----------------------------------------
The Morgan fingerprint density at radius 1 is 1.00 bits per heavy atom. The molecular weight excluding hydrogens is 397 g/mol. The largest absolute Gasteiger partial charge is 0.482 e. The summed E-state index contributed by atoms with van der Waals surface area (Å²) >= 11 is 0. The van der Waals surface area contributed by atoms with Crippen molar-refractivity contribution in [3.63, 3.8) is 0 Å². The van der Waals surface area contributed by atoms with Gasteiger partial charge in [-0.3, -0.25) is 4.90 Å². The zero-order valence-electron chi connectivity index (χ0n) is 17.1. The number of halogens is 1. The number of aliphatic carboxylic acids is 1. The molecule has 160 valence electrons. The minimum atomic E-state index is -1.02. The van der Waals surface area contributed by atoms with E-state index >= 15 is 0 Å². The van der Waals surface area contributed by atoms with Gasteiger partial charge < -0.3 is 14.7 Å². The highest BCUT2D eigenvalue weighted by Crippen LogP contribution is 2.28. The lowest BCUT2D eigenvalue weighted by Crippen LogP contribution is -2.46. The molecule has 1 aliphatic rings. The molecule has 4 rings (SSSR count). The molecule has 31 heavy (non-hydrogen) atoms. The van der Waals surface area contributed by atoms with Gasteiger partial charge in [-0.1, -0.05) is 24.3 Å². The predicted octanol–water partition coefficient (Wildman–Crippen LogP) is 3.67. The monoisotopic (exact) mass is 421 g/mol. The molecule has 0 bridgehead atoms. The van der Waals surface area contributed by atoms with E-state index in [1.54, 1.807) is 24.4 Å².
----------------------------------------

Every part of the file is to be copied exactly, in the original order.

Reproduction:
The Morgan fingerprint density at radius 1 is 1.00 bits per heavy atom. The molecular weight excluding hydrogens is 397 g/mol. The largest absolute Gasteiger partial charge is 0.482 e. The summed E-state index contributed by atoms with van der Waals surface area (Å²) >= 11 is 0. The van der Waals surface area contributed by atoms with Crippen molar-refractivity contribution in [3.63, 3.8) is 0 Å². The van der Waals surface area contributed by atoms with Gasteiger partial charge in [-0.3, -0.25) is 4.90 Å². The zero-order valence-electron chi connectivity index (χ0n) is 17.1. The number of halogens is 1. The number of aliphatic carboxylic acids is 1. The molecule has 160 valence electrons. The minimum atomic E-state index is -1.02. The van der Waals surface area contributed by atoms with E-state index >= 15 is 0 Å². The van der Waals surface area contributed by atoms with Gasteiger partial charge < -0.3 is 14.7 Å². The highest BCUT2D eigenvalue weighted by Crippen LogP contribution is 2.28. The lowest BCUT2D eigenvalue weighted by Crippen LogP contribution is -2.46. The molecule has 1 aliphatic rings. The molecule has 4 rings (SSSR count). The molecule has 31 heavy (non-hydrogen) atoms. The van der Waals surface area contributed by atoms with Gasteiger partial charge in [-0.1, -0.05) is 24.3 Å². The predicted octanol–water partition coefficient (Wildman–Crippen LogP) is 3.67. The monoisotopic (exact) mass is 421 g/mol. The molecule has 0 bridgehead atoms. The van der Waals surface area contributed by atoms with E-state index in [1.54, 1.807) is 24.4 Å².